When people have a stroke, they often have difficulty moving their arms and hands. Transcranial magnetic stimulation (TMS) can improve how well people with and without stroke can move their arms and hands. But the effects of TMS are minor, and it doesn t work for everyone. Researchers want to study how to time brain stimulation so that the effects are more consistent.
To understand how the brain responds to transcranial magnetic stimulation so that treatments for people with stroke can be improved.
Adults ages 18 and older who had a stroke at least 6 months ago
Healthy volunteers ages 18 and older
Participants will have up to 5 visits.
At visit 1, participants will be screened with medical history and physical exam. Participants with stroke will also have TMS and surface electromyography (sEMG).
For TMS, a brief electrical current will pass through a wire coil on the scalp. Participants may hear a click and feel a pull. Muscles may twitch. Participants may be asked to do simple movements during TMS.
For sEMG, small electrodes will be attached to the skin and muscle activity will be recorded.
At visit 2, participants will have magnetic resonance imaging (MRI). They will lie on a table that slides into a metal cylinder in a strong magnetic field. They will get earplugs for the loud noise.
At visit 3, participants will have TMS, sEMG, and electroencephalography (EEG). For EEG, small electrodes on the scalp will record brainwaves. Participants will sit still, watch a movie, or do TMS.
Participants may be asked to have 2 extra visits to redo procedures.
OBJECTIVE: Transcranial magnetic stimulation (TMS) is a potential adjunct therapy for post-stroke neurorehabilitation. So far, it has been customarily applied uncoupled from brain oscillatory activity (as measured using EEG waveforms), resulting in variability in the biological response to each stimulus, small effect sizes and significant inter-individual variability. Brain oscillatory activity (i.e., EEG waveform oscillatory activity) in the alpha band (8-12 Hz) is linked to cortical inhibition, motor function and cognitive processing, and therefore influences brain function. For example, corticospinal excitability (as measured with TMS) in healthy humans varies depending on the sensorimotor alpha oscillatory phase during which TMS is delivered: corticospinal excitability is higher when TMS is delivered during sensorimotor alpha oscillation troughs (i.e., maximum surface negativity) and lower when TMS is delivered during sensorimotor alpha oscillation peaks (i.e., maximum surface positivity). Here, we will first attempt replication of this result using closed-loop TMS in young healthy adults (Experiment 1). Subsequently, we aim to extend these findings to two new populations: healthy older adults (Experiment 2), and patients with chronic stroke (Experiment 3). Previous studies have demonstrated that older adults exhibit significant differences in motor cortical physiology compared to young adults, so Experiment 2 will be performed to determine whether a similar association between sensorimotor alpha oscillatory phase and corticospinal excitability is present in healthy aging. Finally, Experiment 3 will be performed to determine if the expected association between sensorimotor alpha oscillatory phase and corticospinal excitability is also present after chronic stroke. Importantly, acquiring information regarding how the aged and damaged brain respond to EEG waveform oscillation-dependent closed-loop TMS will be critical for developing more effective TMS-based (i.e., closed-loop) interventions. In all experiments, TMS delivery will be timed to specific sensorimotor alpha oscillation phases. We expect the results of this work to provide new insights into how corticospinal excitability is affected by sensorimotor alpha oscillation phase, which could lead to more effective use of sensorimotor alpha oscillation-dependent neuromodulatory TMS protocols in the future.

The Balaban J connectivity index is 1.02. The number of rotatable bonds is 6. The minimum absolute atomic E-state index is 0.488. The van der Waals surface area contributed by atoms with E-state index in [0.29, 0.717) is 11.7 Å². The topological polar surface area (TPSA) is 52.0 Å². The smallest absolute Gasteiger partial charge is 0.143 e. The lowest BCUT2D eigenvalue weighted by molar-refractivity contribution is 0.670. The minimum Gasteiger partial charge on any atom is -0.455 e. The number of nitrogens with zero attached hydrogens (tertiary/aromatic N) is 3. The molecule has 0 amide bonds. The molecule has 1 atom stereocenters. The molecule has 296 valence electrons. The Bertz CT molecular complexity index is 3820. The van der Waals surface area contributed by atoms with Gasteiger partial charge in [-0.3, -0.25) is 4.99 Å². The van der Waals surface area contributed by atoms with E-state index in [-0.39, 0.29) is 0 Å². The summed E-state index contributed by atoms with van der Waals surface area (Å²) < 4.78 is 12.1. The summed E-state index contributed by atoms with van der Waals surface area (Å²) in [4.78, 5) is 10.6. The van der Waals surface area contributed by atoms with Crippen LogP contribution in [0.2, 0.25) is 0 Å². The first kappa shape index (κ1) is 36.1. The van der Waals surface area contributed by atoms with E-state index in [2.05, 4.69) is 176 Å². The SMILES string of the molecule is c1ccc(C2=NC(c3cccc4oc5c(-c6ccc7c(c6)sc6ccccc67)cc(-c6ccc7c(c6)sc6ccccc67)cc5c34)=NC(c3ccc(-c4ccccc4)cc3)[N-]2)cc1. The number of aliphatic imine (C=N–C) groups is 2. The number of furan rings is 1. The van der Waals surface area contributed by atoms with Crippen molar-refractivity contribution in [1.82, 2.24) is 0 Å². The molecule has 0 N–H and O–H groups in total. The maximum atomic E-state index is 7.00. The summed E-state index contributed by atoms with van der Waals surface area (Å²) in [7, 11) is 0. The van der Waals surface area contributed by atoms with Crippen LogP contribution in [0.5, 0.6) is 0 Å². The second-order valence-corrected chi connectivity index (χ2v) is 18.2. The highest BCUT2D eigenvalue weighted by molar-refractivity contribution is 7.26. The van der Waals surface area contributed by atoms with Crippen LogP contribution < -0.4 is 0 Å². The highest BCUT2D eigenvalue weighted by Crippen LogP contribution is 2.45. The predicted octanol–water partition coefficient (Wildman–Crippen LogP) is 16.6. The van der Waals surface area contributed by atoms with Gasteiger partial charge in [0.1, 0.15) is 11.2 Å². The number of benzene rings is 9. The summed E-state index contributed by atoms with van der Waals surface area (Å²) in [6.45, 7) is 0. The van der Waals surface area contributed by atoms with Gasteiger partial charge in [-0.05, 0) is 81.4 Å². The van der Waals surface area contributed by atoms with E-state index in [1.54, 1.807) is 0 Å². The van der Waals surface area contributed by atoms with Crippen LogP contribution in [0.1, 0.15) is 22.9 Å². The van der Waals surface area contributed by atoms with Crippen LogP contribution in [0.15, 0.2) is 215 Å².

STUDY POPULATION: Up to 24 young healthy volunteers (ages 18-59), up to 24 older healthy volunteers (ages 60 and older), and up to 26 stroke patients (age 18 and older).
DESIGN: Each experiment will begin with MRI to allow for co-registration with a frameless stereotactic device for the precise targeting of TMS. In Experiment 1, healthy young adults will receive single-pulse, closed-loop TMS to the motor cortex hand area (M1-hand) during sensorimotor alpha oscillation (a) troughs (i.e., maximum surface negativity), (b) peaks (i.e., maximum surface positivity), and (c) uncoupled from sensorimotor alpha oscillation phase (as measured with EEG) using a within-subject design. In Experiment 2, healthy older adults will complete the same procedures described for Experiment 1. In Experiment 3, chronic stroke patients will also complete the same procedures described for Experiment 1, except that TMS will be delivered to the ipsilesional M1-hand. For each experiment, up to 700 single-pulse TMS pulses will be delivered (excluding pulses used to identify scalp hotspot and resting motor threshold), and all subjects will be given rest breaks as needed.
OUTCOME MEASURES: For all experiments, the primary outcome measure is corticospinal excitability. The secondary outcome measure is effective intracortical connectivity between M1 and the rest of the brain. Exploratory outcome measures include MEP amplitude variability, TMS-induced oscillations, and resting state EEG brain connectivity.
Healthy young adults -Age 18-59; -Healthy older adults -Age 60 and over; Stroke patients
|Type||Measure||Time Frame||Safety Issue|
|Secondary||Effective Intracortical Connectivity||Ongoing|